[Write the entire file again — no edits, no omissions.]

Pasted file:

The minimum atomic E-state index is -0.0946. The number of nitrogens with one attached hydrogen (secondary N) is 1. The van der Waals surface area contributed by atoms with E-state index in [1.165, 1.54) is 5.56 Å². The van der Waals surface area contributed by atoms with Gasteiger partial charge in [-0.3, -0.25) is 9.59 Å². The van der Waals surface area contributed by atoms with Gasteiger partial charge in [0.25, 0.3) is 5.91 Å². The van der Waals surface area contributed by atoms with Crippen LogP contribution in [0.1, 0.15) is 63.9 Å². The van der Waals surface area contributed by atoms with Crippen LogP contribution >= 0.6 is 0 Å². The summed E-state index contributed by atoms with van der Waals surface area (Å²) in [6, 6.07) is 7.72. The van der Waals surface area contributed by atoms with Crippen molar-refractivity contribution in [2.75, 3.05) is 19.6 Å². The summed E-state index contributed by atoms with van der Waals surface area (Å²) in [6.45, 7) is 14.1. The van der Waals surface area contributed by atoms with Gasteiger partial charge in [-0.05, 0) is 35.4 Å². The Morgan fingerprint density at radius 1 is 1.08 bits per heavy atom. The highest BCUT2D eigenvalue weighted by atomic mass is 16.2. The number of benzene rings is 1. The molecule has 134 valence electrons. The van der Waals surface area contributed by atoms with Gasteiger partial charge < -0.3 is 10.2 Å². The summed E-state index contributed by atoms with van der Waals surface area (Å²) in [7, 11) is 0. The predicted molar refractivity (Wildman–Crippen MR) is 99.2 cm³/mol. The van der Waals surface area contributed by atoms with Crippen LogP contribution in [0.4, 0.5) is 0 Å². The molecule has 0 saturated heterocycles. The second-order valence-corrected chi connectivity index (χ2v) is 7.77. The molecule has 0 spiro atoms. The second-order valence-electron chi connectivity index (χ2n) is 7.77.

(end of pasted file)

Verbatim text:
The minimum atomic E-state index is -0.0946. The number of nitrogens with one attached hydrogen (secondary N) is 1. The van der Waals surface area contributed by atoms with E-state index in [1.165, 1.54) is 5.56 Å². The van der Waals surface area contributed by atoms with Gasteiger partial charge in [-0.3, -0.25) is 9.59 Å². The van der Waals surface area contributed by atoms with Gasteiger partial charge in [0.25, 0.3) is 5.91 Å². The van der Waals surface area contributed by atoms with Crippen LogP contribution in [0.1, 0.15) is 63.9 Å². The van der Waals surface area contributed by atoms with Crippen LogP contribution >= 0.6 is 0 Å². The summed E-state index contributed by atoms with van der Waals surface area (Å²) in [6, 6.07) is 7.72. The van der Waals surface area contributed by atoms with Crippen molar-refractivity contribution in [2.75, 3.05) is 19.6 Å². The summed E-state index contributed by atoms with van der Waals surface area (Å²) in [6.45, 7) is 14.1. The van der Waals surface area contributed by atoms with Gasteiger partial charge in [-0.05, 0) is 35.4 Å². The Morgan fingerprint density at radius 1 is 1.08 bits per heavy atom. The highest BCUT2D eigenvalue weighted by atomic mass is 16.2. The number of benzene rings is 1. The molecule has 134 valence electrons. The van der Waals surface area contributed by atoms with Gasteiger partial charge < -0.3 is 10.2 Å². The summed E-state index contributed by atoms with van der Waals surface area (Å²) in [7, 11) is 0. The predicted molar refractivity (Wildman–Crippen MR) is 99.2 cm³/mol. The van der Waals surface area contributed by atoms with Crippen LogP contribution in [0.4, 0.5) is 0 Å². The molecule has 0 saturated heterocycles. The second-order valence-corrected chi connectivity index (χ2v) is 7.77. The molecule has 0 spiro atoms. The second-order valence-electron chi connectivity index (χ2n) is 7.77.